Mozambique is located on the East Coast of Africa 1 (Wikipedia, 2016). According to a 2015 report (IDF, 2015), there are 274,700 diabetic patients in Mozambique, and 9,716 deaths have occurred there from diabetes. Mozambique is the setting for this study.
Materials and Method:
A sample of 648 participants was taken for this study. This study was conducted on regular patients of the diabetic outpatient department of the Central Hospital of Nampula.
The study investigated the effects of three sessions of the diabetes education program (baseline, first follow-up and second follow-up) on each patient at one-month intervals. The inclusion criteria for participating in the diabetes education program dictated that patients should be in the OPD, willing to participate in the education sessions and willing to give consent to be included in the study. Participants were excluded if they had already completed three sessions of education or if they lived in a district that made it impossible for them to return within one month to the next education session. Among the group instructors were a diabetologist, dietician, psychologist, physiotherapist, and diabetic nurse. There was a pre-test questionnaire that aimed to assess the existing knowledge of diabetes before starting the baseline education session. The same questions were asked after the completion of the second follow-up education session. There were various variables to assess from baseline to second follow up education session.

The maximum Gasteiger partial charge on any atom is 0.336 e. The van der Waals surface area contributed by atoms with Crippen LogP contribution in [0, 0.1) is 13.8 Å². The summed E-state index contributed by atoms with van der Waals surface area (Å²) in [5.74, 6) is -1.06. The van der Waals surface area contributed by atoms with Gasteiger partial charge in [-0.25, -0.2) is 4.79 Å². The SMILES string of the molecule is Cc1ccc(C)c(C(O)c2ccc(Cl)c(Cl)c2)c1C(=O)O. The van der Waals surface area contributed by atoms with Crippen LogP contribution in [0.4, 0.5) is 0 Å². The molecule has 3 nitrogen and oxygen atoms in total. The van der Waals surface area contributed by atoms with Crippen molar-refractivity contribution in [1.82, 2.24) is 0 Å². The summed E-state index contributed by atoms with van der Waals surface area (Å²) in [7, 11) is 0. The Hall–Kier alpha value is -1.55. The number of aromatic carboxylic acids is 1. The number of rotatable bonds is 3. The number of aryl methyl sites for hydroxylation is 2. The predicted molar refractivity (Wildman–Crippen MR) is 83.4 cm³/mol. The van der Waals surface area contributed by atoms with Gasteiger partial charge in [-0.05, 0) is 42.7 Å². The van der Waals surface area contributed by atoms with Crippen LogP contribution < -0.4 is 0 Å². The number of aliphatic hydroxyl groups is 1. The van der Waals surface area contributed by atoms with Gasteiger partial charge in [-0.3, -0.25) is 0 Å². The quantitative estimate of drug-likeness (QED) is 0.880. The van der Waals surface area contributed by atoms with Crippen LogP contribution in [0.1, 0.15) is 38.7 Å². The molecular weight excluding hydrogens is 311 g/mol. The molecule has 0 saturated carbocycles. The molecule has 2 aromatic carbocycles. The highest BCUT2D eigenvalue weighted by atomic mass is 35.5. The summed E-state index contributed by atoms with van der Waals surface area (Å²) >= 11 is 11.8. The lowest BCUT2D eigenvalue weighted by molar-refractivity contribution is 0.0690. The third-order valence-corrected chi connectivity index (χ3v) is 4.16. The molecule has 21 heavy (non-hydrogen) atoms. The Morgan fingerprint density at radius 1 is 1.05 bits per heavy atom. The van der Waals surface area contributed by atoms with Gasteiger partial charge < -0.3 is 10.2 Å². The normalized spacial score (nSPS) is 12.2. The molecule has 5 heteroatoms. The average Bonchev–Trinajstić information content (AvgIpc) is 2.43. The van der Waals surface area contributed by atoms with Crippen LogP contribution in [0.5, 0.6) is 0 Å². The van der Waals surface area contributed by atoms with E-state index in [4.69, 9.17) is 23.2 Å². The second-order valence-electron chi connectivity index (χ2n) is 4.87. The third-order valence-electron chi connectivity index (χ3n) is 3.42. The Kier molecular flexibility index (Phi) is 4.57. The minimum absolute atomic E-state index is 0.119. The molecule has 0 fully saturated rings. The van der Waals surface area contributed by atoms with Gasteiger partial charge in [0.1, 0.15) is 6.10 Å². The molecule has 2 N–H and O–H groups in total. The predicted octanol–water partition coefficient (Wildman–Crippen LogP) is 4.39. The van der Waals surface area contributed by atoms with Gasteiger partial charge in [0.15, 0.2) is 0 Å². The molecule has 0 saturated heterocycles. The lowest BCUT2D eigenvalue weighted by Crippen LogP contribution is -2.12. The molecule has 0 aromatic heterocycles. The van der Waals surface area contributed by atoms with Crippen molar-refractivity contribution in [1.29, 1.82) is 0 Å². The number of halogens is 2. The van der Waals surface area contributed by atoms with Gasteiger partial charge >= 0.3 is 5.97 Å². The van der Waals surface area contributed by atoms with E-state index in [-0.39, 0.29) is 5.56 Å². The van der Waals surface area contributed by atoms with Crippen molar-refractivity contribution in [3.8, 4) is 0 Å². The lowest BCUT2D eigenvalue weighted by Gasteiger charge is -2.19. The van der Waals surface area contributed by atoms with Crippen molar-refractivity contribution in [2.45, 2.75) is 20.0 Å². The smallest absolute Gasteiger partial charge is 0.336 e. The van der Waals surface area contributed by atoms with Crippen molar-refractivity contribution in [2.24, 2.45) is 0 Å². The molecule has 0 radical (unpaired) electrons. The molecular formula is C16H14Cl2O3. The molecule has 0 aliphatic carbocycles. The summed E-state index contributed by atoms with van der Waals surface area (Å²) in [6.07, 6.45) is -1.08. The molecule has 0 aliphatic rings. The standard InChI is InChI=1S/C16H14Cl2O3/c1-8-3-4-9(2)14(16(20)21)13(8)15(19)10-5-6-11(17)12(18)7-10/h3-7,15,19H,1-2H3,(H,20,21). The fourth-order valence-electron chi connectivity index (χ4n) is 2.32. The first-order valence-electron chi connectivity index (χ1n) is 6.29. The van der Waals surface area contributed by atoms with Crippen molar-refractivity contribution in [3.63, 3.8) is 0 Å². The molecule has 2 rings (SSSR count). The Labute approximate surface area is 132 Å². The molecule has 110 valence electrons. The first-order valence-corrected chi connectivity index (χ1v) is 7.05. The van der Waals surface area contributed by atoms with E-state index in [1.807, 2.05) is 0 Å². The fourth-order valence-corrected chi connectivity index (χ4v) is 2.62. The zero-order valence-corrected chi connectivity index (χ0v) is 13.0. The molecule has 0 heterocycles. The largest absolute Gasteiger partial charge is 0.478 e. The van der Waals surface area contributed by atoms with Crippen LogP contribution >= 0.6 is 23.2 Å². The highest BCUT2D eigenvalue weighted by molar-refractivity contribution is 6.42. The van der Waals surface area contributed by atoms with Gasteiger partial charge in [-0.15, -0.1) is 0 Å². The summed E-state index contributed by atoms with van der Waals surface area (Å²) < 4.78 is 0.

The topics of education were chosen according to the local culture, socioeconomic condition, beliefs, lifestyle, and common complications and their associated diseases to improve the outcome of diabetes and to prevent complications.
Weight, blood pressure, and body mass index (BMI) were taken before each session, and each patient was asked to do an analysis before day one of the session and provide the results of the plasma gucose and cholesterol report to be registered by a diabetes nurse. There was an interval of one month between each session and three educational sessions. All of the educational sessions were verbal, demonstrated real activity, and were made available in the Portuguese language.
A statistical analysis was conducted. The Statistical Program for the Social Sciences (SPSS), version 17.0, was utilized.
|2||Glucose 1st FU||.45**|
|3||Glucose 2nd FU||.36**||.50**|
|5||Cholesterol 1st FU||0.05||.13**||0.06||.25**|
|6||Cholesterol 2nd FU||-0.02||-0.04||0.01||0.03||0.02|
|Glucose 1st FU||.448**|
|Glucose 2nd FU||.357**||.500**|
|BMI 1st FU||-.215**||-.253**||-.144**||.864**|
|BMI 2nd FU||-.195**||-.261**||-.151**||.788**||.898**|
|** Correlation is significant at the 0.01 level (2-tailed).|
|* Correlation is significant at the 0.05 level (2-tailed).|
|2||Glucose 1st FU||.448**|